Without moisture in the air, there can be no precipitation, rain or snow. Robinson says there is evidence of snowstorms becoming stronger because of the relationship between moisture and precipitation.
“The warmer the air becomes, the more moisture it holds. So, if it’s warming and still cold enough to snow, you can get more snow,” Robinson says.
Of the 10 biggest snowfalls recorded in Washington, five have occurred in the past 25 years, according to the National Weather Service. During that period, average winter temperatures have been steadily rising. The National Weather Service’s “unofficial” D.C. climate data shows that in 1996, the average winter temperature was 35.3 degrees. In 2020, it was 42.8 degrees.
This data seems to support Robinson’s explanation that warmer temperatures may lead to more powerful storms.
Still, it is hard to make conclusive statements about the relationship between higher temperatures and snow because of how infrequently snowstorms occur.
“These big snowstorms are pretty rare, so it’s difficult to really determine if we’re seeing any change in how often they occur and how strong they are,” Robinson says.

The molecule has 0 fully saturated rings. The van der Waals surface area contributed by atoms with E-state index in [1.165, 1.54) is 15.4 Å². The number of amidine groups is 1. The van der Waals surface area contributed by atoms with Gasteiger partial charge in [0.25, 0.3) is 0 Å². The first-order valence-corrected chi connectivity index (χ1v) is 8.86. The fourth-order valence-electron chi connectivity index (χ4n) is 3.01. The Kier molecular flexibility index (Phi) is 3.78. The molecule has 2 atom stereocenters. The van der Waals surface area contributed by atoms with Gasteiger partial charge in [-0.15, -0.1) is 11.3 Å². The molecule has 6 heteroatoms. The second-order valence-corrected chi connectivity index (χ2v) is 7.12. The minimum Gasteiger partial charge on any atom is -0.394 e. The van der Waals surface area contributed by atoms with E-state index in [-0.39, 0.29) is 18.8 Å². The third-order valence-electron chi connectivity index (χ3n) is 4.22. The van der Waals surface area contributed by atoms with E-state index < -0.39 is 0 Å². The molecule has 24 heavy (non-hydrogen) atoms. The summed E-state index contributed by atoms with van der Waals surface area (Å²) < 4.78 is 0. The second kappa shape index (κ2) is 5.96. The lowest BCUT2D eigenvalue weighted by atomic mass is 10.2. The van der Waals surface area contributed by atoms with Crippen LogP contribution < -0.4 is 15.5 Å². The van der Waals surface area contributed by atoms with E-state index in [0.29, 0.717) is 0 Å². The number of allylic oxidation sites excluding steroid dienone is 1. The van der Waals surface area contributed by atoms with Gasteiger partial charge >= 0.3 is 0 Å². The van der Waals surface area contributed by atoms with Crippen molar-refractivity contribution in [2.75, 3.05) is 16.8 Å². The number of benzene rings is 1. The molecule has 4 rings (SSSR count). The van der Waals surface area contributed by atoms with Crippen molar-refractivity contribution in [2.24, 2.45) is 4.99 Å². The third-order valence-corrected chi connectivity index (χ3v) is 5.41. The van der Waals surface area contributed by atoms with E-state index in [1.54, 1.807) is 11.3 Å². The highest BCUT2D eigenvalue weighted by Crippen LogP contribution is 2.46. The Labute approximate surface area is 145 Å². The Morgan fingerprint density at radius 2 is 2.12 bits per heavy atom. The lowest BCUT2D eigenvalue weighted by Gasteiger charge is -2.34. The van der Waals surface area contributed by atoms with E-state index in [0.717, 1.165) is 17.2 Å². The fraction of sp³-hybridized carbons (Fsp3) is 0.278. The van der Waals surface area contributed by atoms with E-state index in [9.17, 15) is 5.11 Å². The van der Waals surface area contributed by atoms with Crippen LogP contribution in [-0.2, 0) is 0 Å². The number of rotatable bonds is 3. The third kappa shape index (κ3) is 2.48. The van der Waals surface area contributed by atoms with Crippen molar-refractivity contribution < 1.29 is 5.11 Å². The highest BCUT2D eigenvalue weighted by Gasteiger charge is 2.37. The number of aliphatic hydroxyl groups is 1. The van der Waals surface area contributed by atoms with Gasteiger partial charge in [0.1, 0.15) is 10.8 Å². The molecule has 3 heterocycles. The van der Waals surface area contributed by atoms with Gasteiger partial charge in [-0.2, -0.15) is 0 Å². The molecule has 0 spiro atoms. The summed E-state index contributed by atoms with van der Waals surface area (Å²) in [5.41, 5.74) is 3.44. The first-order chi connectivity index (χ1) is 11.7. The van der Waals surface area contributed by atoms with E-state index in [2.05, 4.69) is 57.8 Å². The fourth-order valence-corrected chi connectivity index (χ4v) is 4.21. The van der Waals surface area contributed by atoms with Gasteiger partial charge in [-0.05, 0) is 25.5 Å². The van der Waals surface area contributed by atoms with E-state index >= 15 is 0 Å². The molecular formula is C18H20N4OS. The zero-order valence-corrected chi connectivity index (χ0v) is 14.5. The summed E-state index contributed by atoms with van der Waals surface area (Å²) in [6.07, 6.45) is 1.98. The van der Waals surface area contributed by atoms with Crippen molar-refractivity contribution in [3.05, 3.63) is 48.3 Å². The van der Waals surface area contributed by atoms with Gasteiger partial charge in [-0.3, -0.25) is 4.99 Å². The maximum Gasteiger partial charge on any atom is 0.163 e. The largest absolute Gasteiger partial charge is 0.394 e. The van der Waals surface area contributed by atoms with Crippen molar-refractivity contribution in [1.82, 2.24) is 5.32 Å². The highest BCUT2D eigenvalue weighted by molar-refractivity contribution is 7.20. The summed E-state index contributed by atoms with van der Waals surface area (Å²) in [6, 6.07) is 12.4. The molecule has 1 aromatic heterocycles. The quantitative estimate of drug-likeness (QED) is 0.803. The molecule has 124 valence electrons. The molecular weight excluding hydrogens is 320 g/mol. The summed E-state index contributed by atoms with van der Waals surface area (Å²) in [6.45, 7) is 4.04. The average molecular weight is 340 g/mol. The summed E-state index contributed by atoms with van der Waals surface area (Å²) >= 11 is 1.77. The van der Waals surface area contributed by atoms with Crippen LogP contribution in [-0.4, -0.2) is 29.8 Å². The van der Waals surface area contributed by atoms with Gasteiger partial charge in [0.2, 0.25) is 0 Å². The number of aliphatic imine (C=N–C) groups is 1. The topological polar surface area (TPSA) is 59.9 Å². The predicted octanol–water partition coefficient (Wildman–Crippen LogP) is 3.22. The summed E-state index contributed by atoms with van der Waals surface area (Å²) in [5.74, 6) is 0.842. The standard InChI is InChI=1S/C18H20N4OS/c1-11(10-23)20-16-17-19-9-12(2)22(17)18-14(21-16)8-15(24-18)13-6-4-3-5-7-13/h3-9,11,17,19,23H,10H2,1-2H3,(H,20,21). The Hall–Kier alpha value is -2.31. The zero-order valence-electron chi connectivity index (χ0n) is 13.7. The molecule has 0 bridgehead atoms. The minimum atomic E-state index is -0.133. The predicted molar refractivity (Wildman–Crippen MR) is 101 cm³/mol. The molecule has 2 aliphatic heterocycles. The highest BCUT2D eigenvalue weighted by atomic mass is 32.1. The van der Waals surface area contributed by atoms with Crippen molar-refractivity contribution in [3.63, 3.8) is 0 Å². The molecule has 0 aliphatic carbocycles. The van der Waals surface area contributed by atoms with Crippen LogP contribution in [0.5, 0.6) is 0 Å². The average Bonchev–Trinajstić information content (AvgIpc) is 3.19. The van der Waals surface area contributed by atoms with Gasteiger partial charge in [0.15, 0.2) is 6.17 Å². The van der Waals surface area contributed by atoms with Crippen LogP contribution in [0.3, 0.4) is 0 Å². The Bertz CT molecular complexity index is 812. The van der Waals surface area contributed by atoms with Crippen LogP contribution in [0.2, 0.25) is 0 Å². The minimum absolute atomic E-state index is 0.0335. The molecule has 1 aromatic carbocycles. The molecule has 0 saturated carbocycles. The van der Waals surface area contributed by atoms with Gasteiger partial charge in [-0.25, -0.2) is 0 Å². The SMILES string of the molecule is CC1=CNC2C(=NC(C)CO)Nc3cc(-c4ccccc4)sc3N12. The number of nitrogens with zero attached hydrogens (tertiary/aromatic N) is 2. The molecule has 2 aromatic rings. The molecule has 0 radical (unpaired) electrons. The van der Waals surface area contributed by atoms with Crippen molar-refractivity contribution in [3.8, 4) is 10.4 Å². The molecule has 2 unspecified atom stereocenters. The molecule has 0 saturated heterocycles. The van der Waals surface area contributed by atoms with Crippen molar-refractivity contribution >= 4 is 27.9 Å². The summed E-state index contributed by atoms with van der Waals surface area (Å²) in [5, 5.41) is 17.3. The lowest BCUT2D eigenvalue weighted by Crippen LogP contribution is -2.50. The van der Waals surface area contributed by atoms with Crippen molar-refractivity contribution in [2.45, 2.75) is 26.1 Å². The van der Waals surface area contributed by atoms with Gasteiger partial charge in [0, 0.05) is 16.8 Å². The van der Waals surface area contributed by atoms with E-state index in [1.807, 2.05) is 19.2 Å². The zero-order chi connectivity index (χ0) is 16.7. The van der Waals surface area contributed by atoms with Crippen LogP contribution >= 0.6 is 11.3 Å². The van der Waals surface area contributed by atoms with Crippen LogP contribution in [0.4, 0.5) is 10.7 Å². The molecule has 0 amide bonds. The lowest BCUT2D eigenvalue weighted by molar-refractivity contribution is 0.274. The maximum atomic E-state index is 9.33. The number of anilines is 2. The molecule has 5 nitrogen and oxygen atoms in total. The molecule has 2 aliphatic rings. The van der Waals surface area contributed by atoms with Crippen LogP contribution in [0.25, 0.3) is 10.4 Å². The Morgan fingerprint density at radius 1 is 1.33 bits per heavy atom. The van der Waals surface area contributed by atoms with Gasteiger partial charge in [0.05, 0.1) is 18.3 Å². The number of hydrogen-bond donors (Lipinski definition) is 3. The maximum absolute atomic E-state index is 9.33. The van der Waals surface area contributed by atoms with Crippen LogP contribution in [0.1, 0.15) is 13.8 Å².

What scientists need is more data, and some of it could come from you.
Robinson and his team use volunteer-collected weather observations to make maps and tables about weather patterns.
“We have a volunteer-observing program that is part of the [Community Collaborative Rain, Hail and Snow Network],” Robinson says. “We’ve even got kids in elementary school who, with their parents, make daily precipitation observations and go online and enter them as part of a national database.”
The network began in Colorado in 1998 and now is in every state. Robinson began making his own weather observations as a fourth-grader. You can find out more about the program at the website, cocorahs.org.
For now, while weather observations suggest that rising temperatures may make winter shorter and less cold, the snow is still falling.
“In the Washington area, near-record, if not record-breaking [snowstorms] are still part of the weather scene,” Robinson says.
Until temperatures of entire winters stop dropping below freezing — 32 degrees — we will continue to see powerful storms. Once temperatures are consistently above freezing, potential snowstorms become rain.
According to Robinson, that time could come sooner than we think. He says, “When we look back, years from now, we may see that this was the breaking point.”
Top D.C.-area snowstorms
Within three days; 1884-present
|1. January 27-29, 1922||28.0|
|2. February 12-14, 1899||20.0|
|3. February 18-19, 1979||18.7|
|4. January 22-23, 2016||17.8|
|5. February 5-6, 2010||17.8|
|6. January 7-9, 1996||17.3|
|7. February 10-11, 1983||16.6|
|8. December 18-19, 2009||16.4|
|9. February 16-18, 2003||16.4|
|10. February 7, 1936, and February 15-16, 1958||14.4|
Source: National Weather Service